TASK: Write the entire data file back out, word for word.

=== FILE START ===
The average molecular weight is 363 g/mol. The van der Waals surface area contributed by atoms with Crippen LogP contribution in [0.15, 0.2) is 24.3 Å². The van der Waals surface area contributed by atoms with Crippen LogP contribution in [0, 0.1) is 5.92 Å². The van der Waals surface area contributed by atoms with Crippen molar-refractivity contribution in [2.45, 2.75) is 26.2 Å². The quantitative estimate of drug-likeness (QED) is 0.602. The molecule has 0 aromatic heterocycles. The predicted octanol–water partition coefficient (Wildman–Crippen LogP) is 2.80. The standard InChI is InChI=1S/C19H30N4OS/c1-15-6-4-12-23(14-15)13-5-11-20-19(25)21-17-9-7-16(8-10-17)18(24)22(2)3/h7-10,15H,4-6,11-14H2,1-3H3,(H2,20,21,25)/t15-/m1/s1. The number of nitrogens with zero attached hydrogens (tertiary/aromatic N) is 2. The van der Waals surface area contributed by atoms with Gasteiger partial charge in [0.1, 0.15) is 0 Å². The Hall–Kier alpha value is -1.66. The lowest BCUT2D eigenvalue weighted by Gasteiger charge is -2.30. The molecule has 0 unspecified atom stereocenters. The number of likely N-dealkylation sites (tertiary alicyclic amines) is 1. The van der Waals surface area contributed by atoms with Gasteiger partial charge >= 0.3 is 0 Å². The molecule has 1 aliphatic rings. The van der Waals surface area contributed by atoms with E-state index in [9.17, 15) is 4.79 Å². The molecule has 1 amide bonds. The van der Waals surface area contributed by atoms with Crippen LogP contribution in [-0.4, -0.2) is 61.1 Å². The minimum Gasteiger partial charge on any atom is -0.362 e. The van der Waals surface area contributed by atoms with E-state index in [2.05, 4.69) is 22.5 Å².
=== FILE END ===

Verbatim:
The average molecular weight is 363 g/mol. The van der Waals surface area contributed by atoms with Crippen LogP contribution in [0.15, 0.2) is 24.3 Å². The van der Waals surface area contributed by atoms with Crippen LogP contribution in [0, 0.1) is 5.92 Å². The van der Waals surface area contributed by atoms with Crippen molar-refractivity contribution in [2.45, 2.75) is 26.2 Å². The quantitative estimate of drug-likeness (QED) is 0.602. The molecule has 0 aromatic heterocycles. The predicted octanol–water partition coefficient (Wildman–Crippen LogP) is 2.80. The standard InChI is InChI=1S/C19H30N4OS/c1-15-6-4-12-23(14-15)13-5-11-20-19(25)21-17-9-7-16(8-10-17)18(24)22(2)3/h7-10,15H,4-6,11-14H2,1-3H3,(H2,20,21,25)/t15-/m1/s1. The number of nitrogens with zero attached hydrogens (tertiary/aromatic N) is 2. The van der Waals surface area contributed by atoms with Gasteiger partial charge in [0.1, 0.15) is 0 Å². The Hall–Kier alpha value is -1.66. The lowest BCUT2D eigenvalue weighted by Gasteiger charge is -2.30. The molecule has 0 unspecified atom stereocenters. The number of likely N-dealkylation sites (tertiary alicyclic amines) is 1. The van der Waals surface area contributed by atoms with Gasteiger partial charge >= 0.3 is 0 Å². The molecule has 1 aliphatic rings. The van der Waals surface area contributed by atoms with E-state index in [9.17, 15) is 4.79 Å². The molecule has 1 amide bonds. The van der Waals surface area contributed by atoms with Crippen LogP contribution in [-0.4, -0.2) is 61.1 Å². The minimum Gasteiger partial charge on any atom is -0.362 e. The van der Waals surface area contributed by atoms with E-state index in [2.05, 4.69) is 22.5 Å².